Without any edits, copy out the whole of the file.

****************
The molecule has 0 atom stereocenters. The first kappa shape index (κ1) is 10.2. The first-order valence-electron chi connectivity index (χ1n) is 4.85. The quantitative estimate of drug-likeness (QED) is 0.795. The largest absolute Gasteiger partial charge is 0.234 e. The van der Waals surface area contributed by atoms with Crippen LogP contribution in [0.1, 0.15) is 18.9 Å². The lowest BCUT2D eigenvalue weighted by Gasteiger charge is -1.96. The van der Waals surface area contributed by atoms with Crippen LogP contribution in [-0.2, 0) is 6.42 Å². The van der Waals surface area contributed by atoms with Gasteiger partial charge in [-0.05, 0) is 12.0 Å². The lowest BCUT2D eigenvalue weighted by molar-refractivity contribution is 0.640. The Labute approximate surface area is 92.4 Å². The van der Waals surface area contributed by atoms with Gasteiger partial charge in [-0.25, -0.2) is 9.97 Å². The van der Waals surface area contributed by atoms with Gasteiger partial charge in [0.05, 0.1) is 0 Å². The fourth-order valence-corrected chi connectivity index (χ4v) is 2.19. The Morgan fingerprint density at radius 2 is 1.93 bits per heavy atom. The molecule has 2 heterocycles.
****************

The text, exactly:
The molecule has 0 atom stereocenters. The first kappa shape index (κ1) is 10.2. The first-order valence-electron chi connectivity index (χ1n) is 4.85. The quantitative estimate of drug-likeness (QED) is 0.795. The largest absolute Gasteiger partial charge is 0.234 e. The van der Waals surface area contributed by atoms with Crippen LogP contribution in [0.1, 0.15) is 18.9 Å². The lowest BCUT2D eigenvalue weighted by Gasteiger charge is -1.96. The van der Waals surface area contributed by atoms with Crippen LogP contribution in [-0.2, 0) is 6.42 Å². The van der Waals surface area contributed by atoms with Gasteiger partial charge in [-0.05, 0) is 12.0 Å². The lowest BCUT2D eigenvalue weighted by molar-refractivity contribution is 0.640. The Labute approximate surface area is 92.4 Å². The van der Waals surface area contributed by atoms with Gasteiger partial charge in [-0.25, -0.2) is 9.97 Å². The van der Waals surface area contributed by atoms with Gasteiger partial charge in [0.05, 0.1) is 0 Å². The fourth-order valence-corrected chi connectivity index (χ4v) is 2.19. The Morgan fingerprint density at radius 2 is 1.93 bits per heavy atom. The molecule has 2 heterocycles.